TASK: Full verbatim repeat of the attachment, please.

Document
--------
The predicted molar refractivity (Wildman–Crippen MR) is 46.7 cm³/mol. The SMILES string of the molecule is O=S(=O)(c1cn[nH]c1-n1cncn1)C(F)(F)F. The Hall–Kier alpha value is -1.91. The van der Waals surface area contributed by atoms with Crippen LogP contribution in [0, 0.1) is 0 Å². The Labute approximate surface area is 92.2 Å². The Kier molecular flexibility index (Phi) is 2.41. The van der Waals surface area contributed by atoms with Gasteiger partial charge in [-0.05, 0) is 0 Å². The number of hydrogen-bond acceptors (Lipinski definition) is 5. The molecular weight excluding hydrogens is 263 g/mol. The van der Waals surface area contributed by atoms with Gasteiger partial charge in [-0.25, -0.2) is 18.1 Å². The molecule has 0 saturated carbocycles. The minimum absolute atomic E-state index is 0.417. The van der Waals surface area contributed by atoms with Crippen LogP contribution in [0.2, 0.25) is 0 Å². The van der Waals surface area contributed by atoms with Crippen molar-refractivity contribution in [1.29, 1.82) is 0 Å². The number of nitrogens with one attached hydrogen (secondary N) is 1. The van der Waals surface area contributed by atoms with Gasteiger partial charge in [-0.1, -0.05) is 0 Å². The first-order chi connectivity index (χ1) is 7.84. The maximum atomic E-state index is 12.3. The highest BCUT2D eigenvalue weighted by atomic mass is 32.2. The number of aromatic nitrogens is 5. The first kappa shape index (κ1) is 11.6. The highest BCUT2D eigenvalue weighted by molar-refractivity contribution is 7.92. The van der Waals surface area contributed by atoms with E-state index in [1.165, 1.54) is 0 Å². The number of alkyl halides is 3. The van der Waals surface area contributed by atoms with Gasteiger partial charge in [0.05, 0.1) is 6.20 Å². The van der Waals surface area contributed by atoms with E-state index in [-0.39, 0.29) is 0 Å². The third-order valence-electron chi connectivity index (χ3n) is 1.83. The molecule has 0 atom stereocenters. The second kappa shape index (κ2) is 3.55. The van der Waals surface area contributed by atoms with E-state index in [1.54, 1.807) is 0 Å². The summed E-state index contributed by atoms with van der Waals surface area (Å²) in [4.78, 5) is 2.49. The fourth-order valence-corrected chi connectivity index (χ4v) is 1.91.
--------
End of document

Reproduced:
The predicted molar refractivity (Wildman–Crippen MR) is 46.7 cm³/mol. The SMILES string of the molecule is O=S(=O)(c1cn[nH]c1-n1cncn1)C(F)(F)F. The Hall–Kier alpha value is -1.91. The van der Waals surface area contributed by atoms with Crippen LogP contribution in [0, 0.1) is 0 Å². The Labute approximate surface area is 92.2 Å². The Kier molecular flexibility index (Phi) is 2.41. The van der Waals surface area contributed by atoms with Gasteiger partial charge in [-0.05, 0) is 0 Å². The number of hydrogen-bond acceptors (Lipinski definition) is 5. The molecular weight excluding hydrogens is 263 g/mol. The van der Waals surface area contributed by atoms with Gasteiger partial charge in [-0.25, -0.2) is 18.1 Å². The molecule has 0 saturated carbocycles. The minimum absolute atomic E-state index is 0.417. The van der Waals surface area contributed by atoms with Crippen LogP contribution in [0.2, 0.25) is 0 Å². The van der Waals surface area contributed by atoms with Crippen molar-refractivity contribution in [1.29, 1.82) is 0 Å². The number of nitrogens with one attached hydrogen (secondary N) is 1. The van der Waals surface area contributed by atoms with Gasteiger partial charge in [-0.1, -0.05) is 0 Å². The first-order chi connectivity index (χ1) is 7.84. The maximum atomic E-state index is 12.3. The highest BCUT2D eigenvalue weighted by atomic mass is 32.2. The number of aromatic nitrogens is 5. The first kappa shape index (κ1) is 11.6. The highest BCUT2D eigenvalue weighted by molar-refractivity contribution is 7.92. The van der Waals surface area contributed by atoms with E-state index in [1.165, 1.54) is 0 Å². The number of alkyl halides is 3. The van der Waals surface area contributed by atoms with Gasteiger partial charge in [0.05, 0.1) is 6.20 Å². The van der Waals surface area contributed by atoms with E-state index in [-0.39, 0.29) is 0 Å². The third-order valence-electron chi connectivity index (χ3n) is 1.83. The molecule has 0 atom stereocenters. The second kappa shape index (κ2) is 3.55. The van der Waals surface area contributed by atoms with E-state index in [1.54, 1.807) is 0 Å². The summed E-state index contributed by atoms with van der Waals surface area (Å²) in [4.78, 5) is 2.49. The fourth-order valence-corrected chi connectivity index (χ4v) is 1.91.